SS: At that time, you also said, "Denying the Sunflower air quality permit, combined with creating sound policy to reduce carbon dioxide emissions can facilitate the development of clean and renewable energy to protect the health and environment of Kansans." What kind of economic development would be available to Kansas if it had policies that were friendly to renewable energy?

RB: We're on the cusp of an emerging economy, an economy built around low-carbon consumption. China is often cited for its large carbon footprint, but it's probably second only to Germany in its current renewable energy investments. We have the opportunity to focus strategically in terms of our competitiveness.

SS: I'm guessing you anticipated strong opposition from Sunflower Electric, but did you expect the same from state legislators? The GOP majority House and Senate supported the plants as did the Kansas AFL-CIO--but the regional United Steelworkers Union opposed it. The legislature tried to strip your power to deny the permits and allow Sunflower to forge ahead, but Governor Sebelius vetoed their attempts three times.

RB: I didn't expect the intensity of opposition, but it doesn't surprise me. From the beginning, there were a lot of comments made about correcting the "wrong decision" and the "boundaries" that I had "overstepped." But there is often a bit of a contradiction. The opposition has artfully argued that we should all follow the rule of law, yet we have procedures for disagreement resulting with the final determination made by the Courts. In this instance, there continues to be an attempt to circumvent the rule of law and provide a legislative "fix." Also most of the opposition overlooks the federal law that informed the state decision. The legislature has the prerogative to make laws, we in our regulatory role will try to enforce them. As federal law emerges, we try to do the same. We believe we are on the right side of this argument.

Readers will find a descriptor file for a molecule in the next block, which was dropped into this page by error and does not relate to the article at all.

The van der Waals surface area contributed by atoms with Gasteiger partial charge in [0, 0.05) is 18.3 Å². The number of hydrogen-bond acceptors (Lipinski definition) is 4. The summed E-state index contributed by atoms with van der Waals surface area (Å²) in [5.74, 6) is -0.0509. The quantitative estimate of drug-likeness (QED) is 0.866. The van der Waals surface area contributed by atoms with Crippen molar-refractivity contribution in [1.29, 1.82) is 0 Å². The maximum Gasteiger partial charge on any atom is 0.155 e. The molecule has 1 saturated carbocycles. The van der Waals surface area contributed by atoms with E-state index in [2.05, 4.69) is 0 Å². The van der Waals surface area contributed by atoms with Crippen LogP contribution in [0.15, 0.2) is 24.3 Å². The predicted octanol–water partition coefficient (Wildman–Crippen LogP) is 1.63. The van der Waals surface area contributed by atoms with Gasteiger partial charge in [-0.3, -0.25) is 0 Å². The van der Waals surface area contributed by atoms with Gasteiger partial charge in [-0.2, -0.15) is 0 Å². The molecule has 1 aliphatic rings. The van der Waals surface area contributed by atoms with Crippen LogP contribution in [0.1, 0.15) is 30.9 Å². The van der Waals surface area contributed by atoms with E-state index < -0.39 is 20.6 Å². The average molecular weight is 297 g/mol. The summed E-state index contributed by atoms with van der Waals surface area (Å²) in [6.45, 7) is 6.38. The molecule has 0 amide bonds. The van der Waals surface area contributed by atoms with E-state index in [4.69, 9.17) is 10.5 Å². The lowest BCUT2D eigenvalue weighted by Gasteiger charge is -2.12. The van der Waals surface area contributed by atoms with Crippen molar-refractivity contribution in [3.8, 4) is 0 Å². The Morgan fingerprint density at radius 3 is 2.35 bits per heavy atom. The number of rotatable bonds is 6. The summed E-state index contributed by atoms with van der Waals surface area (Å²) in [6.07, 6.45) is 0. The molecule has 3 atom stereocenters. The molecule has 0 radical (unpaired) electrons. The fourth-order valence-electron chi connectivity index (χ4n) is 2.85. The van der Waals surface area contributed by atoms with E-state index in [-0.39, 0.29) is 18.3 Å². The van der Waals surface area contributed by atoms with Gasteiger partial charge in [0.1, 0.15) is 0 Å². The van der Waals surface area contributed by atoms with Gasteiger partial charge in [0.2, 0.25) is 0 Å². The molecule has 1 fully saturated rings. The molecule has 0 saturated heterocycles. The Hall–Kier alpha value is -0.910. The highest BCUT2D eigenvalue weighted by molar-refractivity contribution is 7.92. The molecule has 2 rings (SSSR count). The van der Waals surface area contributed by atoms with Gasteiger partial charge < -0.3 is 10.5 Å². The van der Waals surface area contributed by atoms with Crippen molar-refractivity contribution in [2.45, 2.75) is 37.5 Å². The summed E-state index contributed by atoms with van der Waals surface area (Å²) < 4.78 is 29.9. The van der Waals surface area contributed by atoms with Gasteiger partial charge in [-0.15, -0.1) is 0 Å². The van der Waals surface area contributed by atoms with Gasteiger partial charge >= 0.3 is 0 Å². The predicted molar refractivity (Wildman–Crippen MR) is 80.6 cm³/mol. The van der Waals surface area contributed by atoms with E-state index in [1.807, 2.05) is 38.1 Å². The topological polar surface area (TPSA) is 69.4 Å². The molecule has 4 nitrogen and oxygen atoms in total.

SS: Now Sunflower's pursuing legal action in federal and state courts and is, again, appealing to the legislature. In an interview with the Washington Post, Sunflower spokesman Steve Miller said your ruling "has no basis in law or regulation." What kind of pressure has this put on you to reverse or amend your decision?

RB: I have felt no pressure. In all of Sunflower's arguments against the decision, there hasn't been any use of the same facts [that I used]. If they had referenced the Massachusetts V. EPA Supreme Court ruling or the IPCC reports, perhaps that would give us some pause to listen. In most cases, they haven't mentioned any of the legal or scientific bases for my decision.

SS: Last week you issued guidelines stating Kansas' policy on the treatment of carbon dioxide emissions in permitting new power plants that are supplying base load energy, the amount of power required to meet the minimum demands of its customers. This is meant to be the guiding document from April 2007 (when the Supreme Court ruled on Massachusetts v. EPA) until future legislation is enacted at the federal level. Why did you do this? And why now?

RB: We created the guidance document in response to expressions of regulatory uncertainty. While we have continued to reassure the business community that Kansas is open for business, recently the Chamber of Commerce, agricultural interests, and an attorney representing Sunflower continued to testify about uncertainty and queried the regulatory basis of the 2007 ruling. There have also been far-flung statements about whether we intended to regulate human expiration and soft drink dispensers because both release carbon dioxide. We wanted to be crystal clear that we are being specific and tailored in our approach to CO2 reviews. We are looking at CO2 emissions generated by power plants because federal regulation is on the way. Our state greenhouse gas inventory shows that electricity produces about 34% of our emissions. This is the place where most states have begun to focus their emissions reductions.